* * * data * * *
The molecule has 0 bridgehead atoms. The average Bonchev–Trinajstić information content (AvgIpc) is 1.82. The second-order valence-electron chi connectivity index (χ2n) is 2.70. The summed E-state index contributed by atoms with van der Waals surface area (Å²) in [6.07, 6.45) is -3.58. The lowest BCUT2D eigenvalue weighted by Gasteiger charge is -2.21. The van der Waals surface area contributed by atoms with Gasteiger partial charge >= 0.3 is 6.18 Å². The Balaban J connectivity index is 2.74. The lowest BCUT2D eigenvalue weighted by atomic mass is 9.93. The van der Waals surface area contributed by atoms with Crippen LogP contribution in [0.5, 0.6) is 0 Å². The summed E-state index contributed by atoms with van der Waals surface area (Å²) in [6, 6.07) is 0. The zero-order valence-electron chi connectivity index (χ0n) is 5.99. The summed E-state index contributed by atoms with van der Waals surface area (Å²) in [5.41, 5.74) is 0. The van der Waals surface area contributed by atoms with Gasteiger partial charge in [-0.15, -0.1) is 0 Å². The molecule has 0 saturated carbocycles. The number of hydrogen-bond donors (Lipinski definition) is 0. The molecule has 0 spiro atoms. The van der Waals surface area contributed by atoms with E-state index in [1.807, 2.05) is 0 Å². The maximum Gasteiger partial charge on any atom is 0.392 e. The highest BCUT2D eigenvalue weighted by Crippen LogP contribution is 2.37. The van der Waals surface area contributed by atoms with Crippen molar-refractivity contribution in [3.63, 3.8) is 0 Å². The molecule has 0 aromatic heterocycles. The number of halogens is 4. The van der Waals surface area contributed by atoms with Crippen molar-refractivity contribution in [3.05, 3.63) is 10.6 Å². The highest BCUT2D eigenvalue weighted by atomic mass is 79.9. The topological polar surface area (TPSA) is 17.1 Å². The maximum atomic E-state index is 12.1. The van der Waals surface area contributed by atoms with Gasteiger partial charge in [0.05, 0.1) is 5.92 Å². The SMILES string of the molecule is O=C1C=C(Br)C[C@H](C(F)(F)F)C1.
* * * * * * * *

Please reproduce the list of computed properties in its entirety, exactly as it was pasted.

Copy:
The molecule has 0 bridgehead atoms. The average Bonchev–Trinajstić information content (AvgIpc) is 1.82. The second-order valence-electron chi connectivity index (χ2n) is 2.70. The summed E-state index contributed by atoms with van der Waals surface area (Å²) in [6.07, 6.45) is -3.58. The lowest BCUT2D eigenvalue weighted by Gasteiger charge is -2.21. The van der Waals surface area contributed by atoms with Gasteiger partial charge >= 0.3 is 6.18 Å². The Balaban J connectivity index is 2.74. The lowest BCUT2D eigenvalue weighted by atomic mass is 9.93. The van der Waals surface area contributed by atoms with Crippen LogP contribution in [0.5, 0.6) is 0 Å². The summed E-state index contributed by atoms with van der Waals surface area (Å²) in [6, 6.07) is 0. The zero-order valence-electron chi connectivity index (χ0n) is 5.99. The summed E-state index contributed by atoms with van der Waals surface area (Å²) in [5.41, 5.74) is 0. The van der Waals surface area contributed by atoms with Gasteiger partial charge in [-0.15, -0.1) is 0 Å². The molecule has 0 saturated carbocycles. The number of hydrogen-bond donors (Lipinski definition) is 0. The molecule has 0 spiro atoms. The van der Waals surface area contributed by atoms with E-state index in [1.807, 2.05) is 0 Å². The maximum Gasteiger partial charge on any atom is 0.392 e. The highest BCUT2D eigenvalue weighted by Crippen LogP contribution is 2.37. The van der Waals surface area contributed by atoms with Crippen molar-refractivity contribution in [3.63, 3.8) is 0 Å². The molecule has 0 aromatic heterocycles. The number of halogens is 4. The van der Waals surface area contributed by atoms with Crippen molar-refractivity contribution in [3.05, 3.63) is 10.6 Å². The highest BCUT2D eigenvalue weighted by atomic mass is 79.9. The topological polar surface area (TPSA) is 17.1 Å². The maximum atomic E-state index is 12.1. The van der Waals surface area contributed by atoms with Gasteiger partial charge in [0.05, 0.1) is 5.92 Å². The SMILES string of the molecule is O=C1C=C(Br)C[C@H](C(F)(F)F)C1.